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Lowe v. Director, TDCJ-CID

United States District Court, E.D. Texas, Tyler Division

April 18, 2017

GARY WAYNE LOWE, #470610
v.
DIRECTOR, TDCJ-CID

          ORDER OF DISMISSAL

          RON CLARK, UNITED STATES DISTRICT JUDGE.

         Petitioner Gary Wayne Lowe, an inmate confined at the Coffield Unit of the Texas prison system, proceeding pro se, filed the above-styled and numbered petition for a writ of habeas corpus pursuant to 28 U.S.C. § 2254. The petition was referred to United States Magistrate Judge K. Nicole Mitchell, who issued a Report and Recommendation concluding that the petition should be denied. Mr. Lowe has filed objections.

         Mr. Lowe brings this petition for a writ of habeas corpus concerning parole issues. He claims that the Texas Board of Pardons and Paroles violated his rights by rescinding his parole eligibility date and by improperly withdrawing his parole eligibility date. He argues that the Parole Board violated his rights under the Due Process Clause of the Fourteenth Amendment.

         Judge Mitchell initially found that Mr. Lowe's petition is noncognizable. In his objections, Mr. Lowe reurges his claim that the Texas Board of Pardons and Paroles denied him due process by rescinding his parole eligibility date and by improperly withdrawing his parole eligibility date. The Fifth Circuit has examined the language of the Texas parole statutes on a regular basis and has concluded that it does not create a presumption of entitlement to release on parole after the accrual of a minimum time of incarceration. Williams v. Briscoe, 641 F.2d 274, 277 (5th Cir.), cert. denied, 454 U.S. 854 (1981); Creel v. Keene, 928 F.2d 707 (5th Cir. 1991). Texas law does not create a liberty interest in parole that is protected by the Due Process Clause, and Texas prisoners have no constitutional expectancy of release on parole. Madison v. Parker, 104 F.3d 765, 768 (5th Cir. 1997); Orellana v. Kyle, 65 F.3d 29, 32 (5th Cir. 1995). “It is therefore axiomatic that because Texas prisoners have no protected liberty interest in parole they cannot mount a challenge against any state parole review procedure on procedural (or substantive) Due Process grounds.” Johnson v. Rodriguez, 110 F.3d 299, 308 (5th Cir. 1997) (citations omitted). Mr. Lowe's objections lack merit, and the petition can be dismissed solely on the basis that his claims are non-cognizable.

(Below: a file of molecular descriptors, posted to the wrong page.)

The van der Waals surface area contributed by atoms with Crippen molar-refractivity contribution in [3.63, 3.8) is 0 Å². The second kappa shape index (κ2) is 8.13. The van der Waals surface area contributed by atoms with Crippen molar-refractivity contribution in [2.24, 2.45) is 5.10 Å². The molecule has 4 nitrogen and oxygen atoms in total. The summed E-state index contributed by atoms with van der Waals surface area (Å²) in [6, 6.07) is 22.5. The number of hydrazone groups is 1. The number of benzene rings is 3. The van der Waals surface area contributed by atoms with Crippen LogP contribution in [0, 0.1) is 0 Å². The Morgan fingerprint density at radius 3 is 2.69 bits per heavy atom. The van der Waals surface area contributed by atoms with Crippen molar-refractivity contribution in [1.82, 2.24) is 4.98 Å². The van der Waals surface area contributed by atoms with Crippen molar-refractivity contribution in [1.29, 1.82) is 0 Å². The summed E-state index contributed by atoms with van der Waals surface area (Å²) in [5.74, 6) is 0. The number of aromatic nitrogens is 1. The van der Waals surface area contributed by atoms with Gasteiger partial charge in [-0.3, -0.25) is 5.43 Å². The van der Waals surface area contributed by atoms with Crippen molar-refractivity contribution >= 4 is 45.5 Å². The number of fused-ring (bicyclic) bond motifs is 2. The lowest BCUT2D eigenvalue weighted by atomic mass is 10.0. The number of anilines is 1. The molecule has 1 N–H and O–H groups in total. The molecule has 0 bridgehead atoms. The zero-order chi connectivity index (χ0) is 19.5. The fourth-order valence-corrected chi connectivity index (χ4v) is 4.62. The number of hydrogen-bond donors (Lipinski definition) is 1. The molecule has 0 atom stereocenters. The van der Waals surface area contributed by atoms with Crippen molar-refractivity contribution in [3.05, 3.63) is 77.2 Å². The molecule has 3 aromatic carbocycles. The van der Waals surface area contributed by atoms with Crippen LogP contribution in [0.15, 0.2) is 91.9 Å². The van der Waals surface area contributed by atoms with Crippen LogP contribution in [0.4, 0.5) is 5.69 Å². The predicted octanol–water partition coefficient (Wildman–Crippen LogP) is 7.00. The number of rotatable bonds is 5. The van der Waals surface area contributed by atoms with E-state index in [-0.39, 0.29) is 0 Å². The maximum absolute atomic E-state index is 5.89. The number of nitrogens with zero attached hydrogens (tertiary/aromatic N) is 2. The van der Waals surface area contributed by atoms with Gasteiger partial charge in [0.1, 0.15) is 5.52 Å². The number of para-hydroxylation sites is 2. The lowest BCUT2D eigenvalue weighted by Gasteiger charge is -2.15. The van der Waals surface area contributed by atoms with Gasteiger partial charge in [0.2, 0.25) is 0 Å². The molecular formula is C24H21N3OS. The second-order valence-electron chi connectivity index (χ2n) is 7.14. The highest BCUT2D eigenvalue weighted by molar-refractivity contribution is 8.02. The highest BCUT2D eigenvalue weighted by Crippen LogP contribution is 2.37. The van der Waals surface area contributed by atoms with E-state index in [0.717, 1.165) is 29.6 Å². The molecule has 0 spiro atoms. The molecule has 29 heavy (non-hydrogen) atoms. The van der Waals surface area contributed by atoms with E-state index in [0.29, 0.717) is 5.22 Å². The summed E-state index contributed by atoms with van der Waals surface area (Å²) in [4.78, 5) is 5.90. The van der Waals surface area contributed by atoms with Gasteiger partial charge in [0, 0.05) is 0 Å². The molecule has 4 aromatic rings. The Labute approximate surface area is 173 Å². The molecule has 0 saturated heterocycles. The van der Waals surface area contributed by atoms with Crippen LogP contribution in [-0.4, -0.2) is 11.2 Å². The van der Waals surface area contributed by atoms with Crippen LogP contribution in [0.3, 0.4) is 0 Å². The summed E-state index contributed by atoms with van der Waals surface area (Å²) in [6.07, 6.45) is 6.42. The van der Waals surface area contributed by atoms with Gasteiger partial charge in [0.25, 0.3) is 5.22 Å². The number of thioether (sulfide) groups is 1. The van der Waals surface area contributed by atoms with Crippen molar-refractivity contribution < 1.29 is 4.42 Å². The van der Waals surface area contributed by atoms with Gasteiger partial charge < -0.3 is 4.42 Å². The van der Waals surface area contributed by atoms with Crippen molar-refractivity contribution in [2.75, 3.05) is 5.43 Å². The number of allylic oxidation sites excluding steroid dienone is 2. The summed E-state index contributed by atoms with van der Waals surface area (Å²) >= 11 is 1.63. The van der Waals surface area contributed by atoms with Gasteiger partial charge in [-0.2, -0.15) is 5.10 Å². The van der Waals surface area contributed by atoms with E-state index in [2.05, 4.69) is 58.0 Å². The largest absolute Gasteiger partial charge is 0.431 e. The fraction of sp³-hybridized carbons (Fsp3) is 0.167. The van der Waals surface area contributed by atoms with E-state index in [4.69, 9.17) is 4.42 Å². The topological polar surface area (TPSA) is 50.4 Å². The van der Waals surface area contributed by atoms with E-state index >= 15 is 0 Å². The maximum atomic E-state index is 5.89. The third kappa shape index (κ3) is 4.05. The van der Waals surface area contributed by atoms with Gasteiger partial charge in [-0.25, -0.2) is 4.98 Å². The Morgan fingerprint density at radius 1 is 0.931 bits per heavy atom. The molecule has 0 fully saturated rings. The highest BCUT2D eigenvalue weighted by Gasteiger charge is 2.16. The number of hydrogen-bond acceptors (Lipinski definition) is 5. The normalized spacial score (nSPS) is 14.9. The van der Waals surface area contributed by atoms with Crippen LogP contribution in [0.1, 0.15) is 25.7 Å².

Judge Mitchell also found that the petition is time-barred. Mr. Lowe was denied parole on October 18, 2004. He was clearly aware of how the Parole Board was treating his sentences at that time; thus, his petition was due no later than October 18, 2005. See 28 U.S.C. § 2244(d)(1)(D) (The one-year limitation period shall run from “the date on which the factual predicate of the claim or claims presented could have been discovered through the exercise of due diligence.”). The present petition was not filed until July 29, 2016. Mr. Lowe does not address the statute of limitations issue in his objections; thus, it is waived. The petition is time-barred.